Adolescent and Young Adult Cancer Patients' Experiences With Treatment Decision-making.

Pediatrics 2019 May;143(5)

Department of Psychosocial Oncology and Palliative Care, Dana-Farber Cancer Institute, Boston, Massachusetts.

Background: Adolescents and young adults (AYAs) with cancer generally want to engage in decision-making but are not always able to do so. We evaluated cancer treatment decision-making among AYAs, including decisional engagement and regret.

Methods: We surveyed 203 AYA patients with cancer aged 15 to 29 (response rate 74%) treated at a large academic center and their oncologists. Patients were approached within 6 weeks of diagnosis and asked to report decision-making preferences and experiences (Decisional Roles Scale) and the extent to which they regretted their initial treatment decision (Decisional Regret Scale) assessed at baseline and 4 and 12 months later.

Results: A majority of AYAs (58%) wanted to share responsibility for decision-making with oncologists; half (51%) preferred limited involvement from parents. Although most AYAs held roles they preferred, those who did not reported holding more passive roles relative to oncologists ( < .0001) and parents ( = .002) than they desired. Nearly one-quarter of patients (24%; 47 of 195) experienced regret about initial cancer treatment decisions at baseline, with similar rates at 4 (23%) and 12 (19%) months. In a multivariable model adjusted for age, decisional roles were not associated with regret; instead, regret was less likely among patients who trusted oncologists completely (odds ratio 0.17 [95% confidence interval 0.06-0.46]; < .001) and who reported that oncologists understood what was important to them when treatment started (odds ratio 0.13 [95% confidence interval 0.04-0.42]; < .001).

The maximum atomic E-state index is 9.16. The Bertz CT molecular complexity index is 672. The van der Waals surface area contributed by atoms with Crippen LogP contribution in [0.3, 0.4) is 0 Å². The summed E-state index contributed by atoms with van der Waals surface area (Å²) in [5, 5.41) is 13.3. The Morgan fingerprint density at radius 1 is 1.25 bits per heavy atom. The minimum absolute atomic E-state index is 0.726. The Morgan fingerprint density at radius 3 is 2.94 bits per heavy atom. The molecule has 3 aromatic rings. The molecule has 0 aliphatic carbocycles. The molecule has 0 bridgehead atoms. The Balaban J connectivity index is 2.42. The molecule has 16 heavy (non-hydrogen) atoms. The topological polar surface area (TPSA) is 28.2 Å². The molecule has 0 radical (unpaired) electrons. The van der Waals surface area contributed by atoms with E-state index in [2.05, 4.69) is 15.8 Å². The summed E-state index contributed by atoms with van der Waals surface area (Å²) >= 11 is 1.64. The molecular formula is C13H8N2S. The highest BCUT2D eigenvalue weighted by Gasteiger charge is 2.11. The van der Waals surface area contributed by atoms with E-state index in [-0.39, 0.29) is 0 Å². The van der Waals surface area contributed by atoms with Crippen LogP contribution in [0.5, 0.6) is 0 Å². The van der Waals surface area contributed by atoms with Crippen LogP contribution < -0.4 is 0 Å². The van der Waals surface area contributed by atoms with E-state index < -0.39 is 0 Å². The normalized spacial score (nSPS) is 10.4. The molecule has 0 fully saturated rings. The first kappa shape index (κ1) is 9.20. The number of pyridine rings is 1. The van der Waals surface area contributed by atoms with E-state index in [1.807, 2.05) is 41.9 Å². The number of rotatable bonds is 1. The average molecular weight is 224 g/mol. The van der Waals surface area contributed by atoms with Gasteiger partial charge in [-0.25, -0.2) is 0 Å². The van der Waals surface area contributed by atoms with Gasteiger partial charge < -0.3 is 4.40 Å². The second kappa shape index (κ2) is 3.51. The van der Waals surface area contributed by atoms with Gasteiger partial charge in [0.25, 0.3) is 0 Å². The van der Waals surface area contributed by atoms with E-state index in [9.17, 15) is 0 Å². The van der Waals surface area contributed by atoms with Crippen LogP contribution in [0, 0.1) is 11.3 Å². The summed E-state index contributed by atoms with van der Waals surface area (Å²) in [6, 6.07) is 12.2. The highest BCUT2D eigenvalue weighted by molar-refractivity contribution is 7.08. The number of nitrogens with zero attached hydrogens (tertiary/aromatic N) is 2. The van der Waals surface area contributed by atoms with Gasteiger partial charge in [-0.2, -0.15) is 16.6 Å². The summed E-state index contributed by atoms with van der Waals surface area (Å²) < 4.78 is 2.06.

Conclusions: Nearly one-fourth of AYA patients expressed regret about initial treatment decisions. Although some AYAs have unmet needs for decisional engagement, attributes of the patient-oncologist relationship, including trust and mutual understanding, may be most protective against regret.

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http://dx.doi.org/10.1542/peds.2018-2800DOI Listing

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May 2019
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